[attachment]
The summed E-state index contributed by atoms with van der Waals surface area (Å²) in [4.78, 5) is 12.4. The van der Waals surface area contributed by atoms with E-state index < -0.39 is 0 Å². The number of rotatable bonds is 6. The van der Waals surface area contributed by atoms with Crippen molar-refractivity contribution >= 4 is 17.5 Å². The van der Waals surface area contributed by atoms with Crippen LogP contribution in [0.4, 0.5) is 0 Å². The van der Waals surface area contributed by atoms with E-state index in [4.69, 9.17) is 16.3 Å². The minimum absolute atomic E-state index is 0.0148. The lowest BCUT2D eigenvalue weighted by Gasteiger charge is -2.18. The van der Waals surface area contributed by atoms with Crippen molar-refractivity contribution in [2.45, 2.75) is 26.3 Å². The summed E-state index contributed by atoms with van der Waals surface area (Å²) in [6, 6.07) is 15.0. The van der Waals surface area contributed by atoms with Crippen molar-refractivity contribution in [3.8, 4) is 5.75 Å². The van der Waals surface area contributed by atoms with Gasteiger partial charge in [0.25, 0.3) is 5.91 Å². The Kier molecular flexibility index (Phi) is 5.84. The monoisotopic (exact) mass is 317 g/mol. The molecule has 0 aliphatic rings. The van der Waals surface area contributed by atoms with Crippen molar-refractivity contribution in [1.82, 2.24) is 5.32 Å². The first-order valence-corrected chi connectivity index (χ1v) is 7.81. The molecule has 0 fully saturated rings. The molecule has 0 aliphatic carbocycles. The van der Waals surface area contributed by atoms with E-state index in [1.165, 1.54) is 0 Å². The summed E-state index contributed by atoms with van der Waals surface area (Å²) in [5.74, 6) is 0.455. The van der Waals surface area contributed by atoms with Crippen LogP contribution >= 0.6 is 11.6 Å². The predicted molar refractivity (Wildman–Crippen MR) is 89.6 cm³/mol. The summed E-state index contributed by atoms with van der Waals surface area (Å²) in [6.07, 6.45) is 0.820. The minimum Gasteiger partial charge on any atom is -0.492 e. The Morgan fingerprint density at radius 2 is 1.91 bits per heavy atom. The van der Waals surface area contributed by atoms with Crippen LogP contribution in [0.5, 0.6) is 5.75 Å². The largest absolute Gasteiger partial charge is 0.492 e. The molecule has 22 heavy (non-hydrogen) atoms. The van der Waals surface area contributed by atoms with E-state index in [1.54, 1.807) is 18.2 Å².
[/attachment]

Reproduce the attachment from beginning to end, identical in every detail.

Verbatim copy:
The summed E-state index contributed by atoms with van der Waals surface area (Å²) in [4.78, 5) is 12.4. The van der Waals surface area contributed by atoms with E-state index < -0.39 is 0 Å². The number of rotatable bonds is 6. The van der Waals surface area contributed by atoms with Crippen molar-refractivity contribution >= 4 is 17.5 Å². The van der Waals surface area contributed by atoms with Crippen LogP contribution in [0.4, 0.5) is 0 Å². The van der Waals surface area contributed by atoms with E-state index in [4.69, 9.17) is 16.3 Å². The minimum absolute atomic E-state index is 0.0148. The lowest BCUT2D eigenvalue weighted by Gasteiger charge is -2.18. The van der Waals surface area contributed by atoms with Crippen molar-refractivity contribution in [2.45, 2.75) is 26.3 Å². The summed E-state index contributed by atoms with van der Waals surface area (Å²) in [6, 6.07) is 15.0. The van der Waals surface area contributed by atoms with Crippen molar-refractivity contribution in [3.8, 4) is 5.75 Å². The van der Waals surface area contributed by atoms with Gasteiger partial charge in [0.25, 0.3) is 5.91 Å². The Kier molecular flexibility index (Phi) is 5.84. The monoisotopic (exact) mass is 317 g/mol. The molecule has 0 aliphatic rings. The van der Waals surface area contributed by atoms with Crippen molar-refractivity contribution in [1.82, 2.24) is 5.32 Å². The first-order valence-corrected chi connectivity index (χ1v) is 7.81. The molecule has 0 fully saturated rings. The molecule has 0 aliphatic carbocycles. The van der Waals surface area contributed by atoms with E-state index in [1.165, 1.54) is 0 Å². The summed E-state index contributed by atoms with van der Waals surface area (Å²) in [5.74, 6) is 0.455. The van der Waals surface area contributed by atoms with Crippen LogP contribution >= 0.6 is 11.6 Å². The predicted molar refractivity (Wildman–Crippen MR) is 89.6 cm³/mol. The summed E-state index contributed by atoms with van der Waals surface area (Å²) in [6.07, 6.45) is 0.820. The minimum Gasteiger partial charge on any atom is -0.492 e. The Morgan fingerprint density at radius 2 is 1.91 bits per heavy atom. The van der Waals surface area contributed by atoms with Crippen LogP contribution in [0.5, 0.6) is 5.75 Å². The largest absolute Gasteiger partial charge is 0.492 e. The molecule has 22 heavy (non-hydrogen) atoms. The van der Waals surface area contributed by atoms with E-state index in [1.54, 1.807) is 18.2 Å².